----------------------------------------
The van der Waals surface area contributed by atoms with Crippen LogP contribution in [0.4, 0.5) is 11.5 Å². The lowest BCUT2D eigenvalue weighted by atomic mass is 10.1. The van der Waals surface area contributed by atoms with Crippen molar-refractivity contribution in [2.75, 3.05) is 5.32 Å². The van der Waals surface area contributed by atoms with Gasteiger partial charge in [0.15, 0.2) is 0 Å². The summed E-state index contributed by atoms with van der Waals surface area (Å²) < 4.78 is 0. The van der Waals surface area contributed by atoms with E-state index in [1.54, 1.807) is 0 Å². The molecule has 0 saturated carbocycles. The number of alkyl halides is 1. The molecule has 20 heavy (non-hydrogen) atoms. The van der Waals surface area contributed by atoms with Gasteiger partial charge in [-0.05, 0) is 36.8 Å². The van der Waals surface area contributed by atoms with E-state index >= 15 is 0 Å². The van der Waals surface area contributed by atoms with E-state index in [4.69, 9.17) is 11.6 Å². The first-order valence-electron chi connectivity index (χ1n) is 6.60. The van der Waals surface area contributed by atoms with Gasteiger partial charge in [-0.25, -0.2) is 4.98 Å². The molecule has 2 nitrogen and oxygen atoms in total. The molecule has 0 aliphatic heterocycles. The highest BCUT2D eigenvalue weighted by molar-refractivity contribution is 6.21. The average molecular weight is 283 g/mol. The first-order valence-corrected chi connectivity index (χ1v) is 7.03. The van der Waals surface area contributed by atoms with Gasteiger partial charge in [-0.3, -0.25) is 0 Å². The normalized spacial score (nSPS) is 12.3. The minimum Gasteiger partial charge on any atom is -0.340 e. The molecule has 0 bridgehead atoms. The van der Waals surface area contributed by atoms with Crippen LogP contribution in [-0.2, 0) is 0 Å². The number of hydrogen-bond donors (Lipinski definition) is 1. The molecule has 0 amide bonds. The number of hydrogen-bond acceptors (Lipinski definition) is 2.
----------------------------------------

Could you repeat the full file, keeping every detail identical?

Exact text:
The van der Waals surface area contributed by atoms with Crippen LogP contribution in [0.4, 0.5) is 11.5 Å². The lowest BCUT2D eigenvalue weighted by atomic mass is 10.1. The van der Waals surface area contributed by atoms with Crippen molar-refractivity contribution in [2.75, 3.05) is 5.32 Å². The van der Waals surface area contributed by atoms with Gasteiger partial charge in [0.15, 0.2) is 0 Å². The summed E-state index contributed by atoms with van der Waals surface area (Å²) < 4.78 is 0. The van der Waals surface area contributed by atoms with E-state index in [1.54, 1.807) is 0 Å². The molecule has 0 saturated carbocycles. The number of alkyl halides is 1. The molecule has 20 heavy (non-hydrogen) atoms. The van der Waals surface area contributed by atoms with Gasteiger partial charge in [-0.05, 0) is 36.8 Å². The van der Waals surface area contributed by atoms with E-state index >= 15 is 0 Å². The van der Waals surface area contributed by atoms with E-state index in [4.69, 9.17) is 11.6 Å². The first-order valence-electron chi connectivity index (χ1n) is 6.60. The van der Waals surface area contributed by atoms with Gasteiger partial charge in [-0.25, -0.2) is 4.98 Å². The molecule has 2 nitrogen and oxygen atoms in total. The molecule has 0 aliphatic heterocycles. The highest BCUT2D eigenvalue weighted by molar-refractivity contribution is 6.21. The average molecular weight is 283 g/mol. The first-order valence-corrected chi connectivity index (χ1v) is 7.03. The van der Waals surface area contributed by atoms with Gasteiger partial charge in [-0.3, -0.25) is 0 Å². The normalized spacial score (nSPS) is 12.3. The minimum Gasteiger partial charge on any atom is -0.340 e. The molecule has 0 bridgehead atoms. The van der Waals surface area contributed by atoms with Crippen LogP contribution in [-0.2, 0) is 0 Å². The number of hydrogen-bond donors (Lipinski definition) is 1. The molecule has 0 amide bonds. The number of hydrogen-bond acceptors (Lipinski definition) is 2.